Adam Gale:

And by the way, can I go back to one thing? So Heidi just made a comment about why people that have been on the EHR for 5 years and longer may not feel like they’re better at the EHR and more successful. I can picture a new physician that’s been on the system for a month or two, they’re clicking on something that the physician has been there for 5 years has no idea even exists. It was part of two upgrades, they haven’t been trained on it! And the same thing happens with my own kids with my iPhone. They come up to me and say, “Dad why are you doing it that way, there’s a much easier way!” And I feel a little bit embarrassed in that moment that I didn’t know that existed. But I think Heidi is right that the assumption of you getting better over time breaks because the EHR product keeps changing literally under you feet. So if you don’t keep up, there’s no way you can feel like an expert.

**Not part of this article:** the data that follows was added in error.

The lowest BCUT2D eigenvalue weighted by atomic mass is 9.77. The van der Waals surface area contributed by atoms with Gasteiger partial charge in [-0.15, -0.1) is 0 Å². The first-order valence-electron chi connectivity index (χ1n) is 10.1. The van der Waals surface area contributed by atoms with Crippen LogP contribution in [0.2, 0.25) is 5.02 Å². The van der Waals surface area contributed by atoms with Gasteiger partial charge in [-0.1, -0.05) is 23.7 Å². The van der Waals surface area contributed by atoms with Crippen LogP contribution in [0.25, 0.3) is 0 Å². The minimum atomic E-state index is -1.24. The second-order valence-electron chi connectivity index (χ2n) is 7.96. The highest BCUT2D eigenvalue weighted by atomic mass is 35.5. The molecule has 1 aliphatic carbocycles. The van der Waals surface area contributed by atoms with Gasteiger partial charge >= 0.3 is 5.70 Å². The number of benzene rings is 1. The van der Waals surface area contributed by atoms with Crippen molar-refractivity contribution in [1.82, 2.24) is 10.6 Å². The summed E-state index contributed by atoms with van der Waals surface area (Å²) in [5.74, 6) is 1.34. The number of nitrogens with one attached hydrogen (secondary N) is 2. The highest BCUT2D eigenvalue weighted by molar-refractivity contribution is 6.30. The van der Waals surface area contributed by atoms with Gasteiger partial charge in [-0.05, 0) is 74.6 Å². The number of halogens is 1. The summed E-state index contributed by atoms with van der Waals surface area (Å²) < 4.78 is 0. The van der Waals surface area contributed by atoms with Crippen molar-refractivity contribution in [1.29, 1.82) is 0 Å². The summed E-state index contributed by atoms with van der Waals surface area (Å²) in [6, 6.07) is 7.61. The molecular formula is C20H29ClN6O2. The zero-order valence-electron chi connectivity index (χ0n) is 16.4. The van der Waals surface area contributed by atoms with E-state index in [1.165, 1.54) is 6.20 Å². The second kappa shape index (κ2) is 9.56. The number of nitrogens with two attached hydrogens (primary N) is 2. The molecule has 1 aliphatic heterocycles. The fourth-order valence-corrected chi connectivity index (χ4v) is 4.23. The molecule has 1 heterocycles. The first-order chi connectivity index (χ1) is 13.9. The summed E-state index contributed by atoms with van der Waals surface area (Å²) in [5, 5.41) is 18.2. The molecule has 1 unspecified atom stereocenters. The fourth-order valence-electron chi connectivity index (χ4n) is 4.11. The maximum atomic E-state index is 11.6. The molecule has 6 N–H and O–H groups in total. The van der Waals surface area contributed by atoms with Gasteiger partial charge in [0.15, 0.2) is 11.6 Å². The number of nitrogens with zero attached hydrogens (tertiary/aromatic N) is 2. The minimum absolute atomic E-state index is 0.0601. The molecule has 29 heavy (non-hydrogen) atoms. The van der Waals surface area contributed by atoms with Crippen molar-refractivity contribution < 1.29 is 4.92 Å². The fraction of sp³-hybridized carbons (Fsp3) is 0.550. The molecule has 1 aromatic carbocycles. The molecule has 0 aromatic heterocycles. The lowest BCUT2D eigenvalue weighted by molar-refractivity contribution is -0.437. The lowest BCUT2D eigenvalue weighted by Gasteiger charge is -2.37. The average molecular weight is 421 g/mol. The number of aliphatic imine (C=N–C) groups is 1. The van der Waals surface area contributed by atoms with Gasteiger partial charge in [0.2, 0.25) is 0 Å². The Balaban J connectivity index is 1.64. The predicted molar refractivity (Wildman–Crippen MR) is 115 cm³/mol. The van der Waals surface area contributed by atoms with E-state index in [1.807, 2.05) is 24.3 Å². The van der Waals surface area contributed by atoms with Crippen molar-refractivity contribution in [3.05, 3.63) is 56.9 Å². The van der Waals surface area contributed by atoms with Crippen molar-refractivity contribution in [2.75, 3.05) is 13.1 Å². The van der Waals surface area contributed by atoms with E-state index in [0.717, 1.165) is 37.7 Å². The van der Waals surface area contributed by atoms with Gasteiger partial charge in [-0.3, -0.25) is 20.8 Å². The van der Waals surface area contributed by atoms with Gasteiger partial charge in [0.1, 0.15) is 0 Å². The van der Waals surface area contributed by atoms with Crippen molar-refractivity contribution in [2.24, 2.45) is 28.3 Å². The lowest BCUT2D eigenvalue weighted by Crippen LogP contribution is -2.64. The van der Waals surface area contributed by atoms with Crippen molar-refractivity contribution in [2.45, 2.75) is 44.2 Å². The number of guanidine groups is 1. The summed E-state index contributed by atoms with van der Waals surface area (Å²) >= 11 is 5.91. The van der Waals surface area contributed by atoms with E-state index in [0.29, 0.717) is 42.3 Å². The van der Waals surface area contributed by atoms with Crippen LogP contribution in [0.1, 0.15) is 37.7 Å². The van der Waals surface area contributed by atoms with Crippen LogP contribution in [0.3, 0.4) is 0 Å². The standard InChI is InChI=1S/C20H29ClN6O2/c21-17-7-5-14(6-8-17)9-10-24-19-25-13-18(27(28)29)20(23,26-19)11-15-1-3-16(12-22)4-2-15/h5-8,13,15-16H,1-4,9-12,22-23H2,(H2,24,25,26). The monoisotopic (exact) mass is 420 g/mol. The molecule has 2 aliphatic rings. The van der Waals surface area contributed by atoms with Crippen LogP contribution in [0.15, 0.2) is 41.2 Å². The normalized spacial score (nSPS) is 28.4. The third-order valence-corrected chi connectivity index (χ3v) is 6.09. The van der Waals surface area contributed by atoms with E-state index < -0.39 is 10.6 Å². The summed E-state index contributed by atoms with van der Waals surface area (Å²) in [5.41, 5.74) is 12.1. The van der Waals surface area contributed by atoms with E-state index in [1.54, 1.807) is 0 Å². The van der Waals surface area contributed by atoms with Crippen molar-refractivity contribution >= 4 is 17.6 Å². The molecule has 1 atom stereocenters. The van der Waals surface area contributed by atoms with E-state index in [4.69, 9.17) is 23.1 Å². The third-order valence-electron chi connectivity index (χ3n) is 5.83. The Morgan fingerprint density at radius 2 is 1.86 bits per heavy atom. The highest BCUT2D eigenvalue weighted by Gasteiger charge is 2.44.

Taylor Davis:

And there’s comment after comment from physicians saying, “The EHR keeps changing, that’s so frustrating to me.” But I don’t think anyone wants an EHR that stays the same. So at the end of the day I think the only way out of this mess is ongoing training.

Our goal with the Arch Collaborative is to make this a science, more than an art. So here are a few data views as we talk about training.

Adam Gale:

Yeah how much training do you really need? Because I think you can over-train. If I make my doctors do 50 hours of training, that’s going to be a nightmare.

Taylor Davis:

And so we see there’s not a perfect number. But we see a real drop-off if you’re doing less than 6 hours of training for new clinicians. So we’re encouraging organizations to do 6 hours. What’s interesting is that, as we keep updating these numbers, we asked if they require a test or not. Not a big difference between those who do have a test and those who don’t.

Adam Gale:

And why do you think that is, because I would assume that if there was a test you’d be more serious about your training?

Taylor Davis:

Well we need to split out the group that is doing a test into two groups. Because we’ve been asking, “do you have a test?” However, a number of those we’ve asked who have a test, when asked if there is a ramification, very few will say “well if you don’t pass the test, we don’t give you a login.” So it’s our believe that testing is a little bit empty right now.”